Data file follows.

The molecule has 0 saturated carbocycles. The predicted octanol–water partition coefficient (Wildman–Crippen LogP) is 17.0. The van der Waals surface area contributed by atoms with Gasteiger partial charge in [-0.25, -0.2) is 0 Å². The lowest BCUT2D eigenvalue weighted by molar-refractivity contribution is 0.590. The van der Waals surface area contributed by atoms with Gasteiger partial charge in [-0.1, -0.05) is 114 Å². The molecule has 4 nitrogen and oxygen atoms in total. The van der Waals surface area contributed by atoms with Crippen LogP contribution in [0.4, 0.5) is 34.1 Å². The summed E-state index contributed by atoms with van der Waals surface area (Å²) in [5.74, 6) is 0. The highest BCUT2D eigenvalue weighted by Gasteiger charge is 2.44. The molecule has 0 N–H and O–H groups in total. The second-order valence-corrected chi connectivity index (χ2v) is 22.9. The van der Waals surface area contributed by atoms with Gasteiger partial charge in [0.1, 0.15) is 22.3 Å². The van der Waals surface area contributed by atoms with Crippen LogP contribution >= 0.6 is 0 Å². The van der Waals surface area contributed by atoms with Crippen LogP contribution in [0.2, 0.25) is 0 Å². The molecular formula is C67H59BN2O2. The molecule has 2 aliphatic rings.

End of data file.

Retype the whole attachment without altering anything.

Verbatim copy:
The molecule has 0 saturated carbocycles. The predicted octanol–water partition coefficient (Wildman–Crippen LogP) is 17.0. The van der Waals surface area contributed by atoms with Gasteiger partial charge in [-0.25, -0.2) is 0 Å². The lowest BCUT2D eigenvalue weighted by molar-refractivity contribution is 0.590. The van der Waals surface area contributed by atoms with Gasteiger partial charge in [-0.1, -0.05) is 114 Å². The molecule has 4 nitrogen and oxygen atoms in total. The van der Waals surface area contributed by atoms with Crippen LogP contribution in [0.4, 0.5) is 34.1 Å². The summed E-state index contributed by atoms with van der Waals surface area (Å²) in [5.74, 6) is 0. The highest BCUT2D eigenvalue weighted by Gasteiger charge is 2.44. The molecule has 0 N–H and O–H groups in total. The second-order valence-corrected chi connectivity index (χ2v) is 22.9. The van der Waals surface area contributed by atoms with Gasteiger partial charge in [0.1, 0.15) is 22.3 Å². The van der Waals surface area contributed by atoms with Crippen LogP contribution >= 0.6 is 0 Å². The van der Waals surface area contributed by atoms with Crippen LogP contribution in [0.2, 0.25) is 0 Å². The molecular formula is C67H59BN2O2. The molecule has 2 aliphatic rings.